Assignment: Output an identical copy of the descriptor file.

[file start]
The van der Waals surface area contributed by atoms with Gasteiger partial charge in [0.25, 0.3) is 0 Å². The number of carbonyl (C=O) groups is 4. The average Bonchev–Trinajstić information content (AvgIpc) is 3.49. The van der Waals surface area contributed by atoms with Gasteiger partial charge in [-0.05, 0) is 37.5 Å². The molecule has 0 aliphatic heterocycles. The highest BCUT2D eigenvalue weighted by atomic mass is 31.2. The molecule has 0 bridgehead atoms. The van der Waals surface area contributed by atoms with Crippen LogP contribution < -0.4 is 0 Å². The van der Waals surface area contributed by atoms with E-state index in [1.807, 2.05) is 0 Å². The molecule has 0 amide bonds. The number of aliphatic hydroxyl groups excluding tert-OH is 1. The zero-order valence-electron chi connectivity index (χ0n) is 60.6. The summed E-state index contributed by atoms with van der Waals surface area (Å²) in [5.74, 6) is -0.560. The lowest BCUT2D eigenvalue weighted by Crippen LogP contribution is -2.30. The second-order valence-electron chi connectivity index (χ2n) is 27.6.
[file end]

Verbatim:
The van der Waals surface area contributed by atoms with Gasteiger partial charge in [0.25, 0.3) is 0 Å². The number of carbonyl (C=O) groups is 4. The average Bonchev–Trinajstić information content (AvgIpc) is 3.49. The van der Waals surface area contributed by atoms with Gasteiger partial charge in [-0.05, 0) is 37.5 Å². The molecule has 0 aliphatic heterocycles. The highest BCUT2D eigenvalue weighted by atomic mass is 31.2. The molecule has 0 bridgehead atoms. The van der Waals surface area contributed by atoms with Crippen LogP contribution < -0.4 is 0 Å². The van der Waals surface area contributed by atoms with E-state index in [1.807, 2.05) is 0 Å². The molecule has 0 amide bonds. The number of aliphatic hydroxyl groups excluding tert-OH is 1. The zero-order valence-electron chi connectivity index (χ0n) is 60.6. The summed E-state index contributed by atoms with van der Waals surface area (Å²) in [5.74, 6) is -0.560. The lowest BCUT2D eigenvalue weighted by Crippen LogP contribution is -2.30. The second-order valence-electron chi connectivity index (χ2n) is 27.6.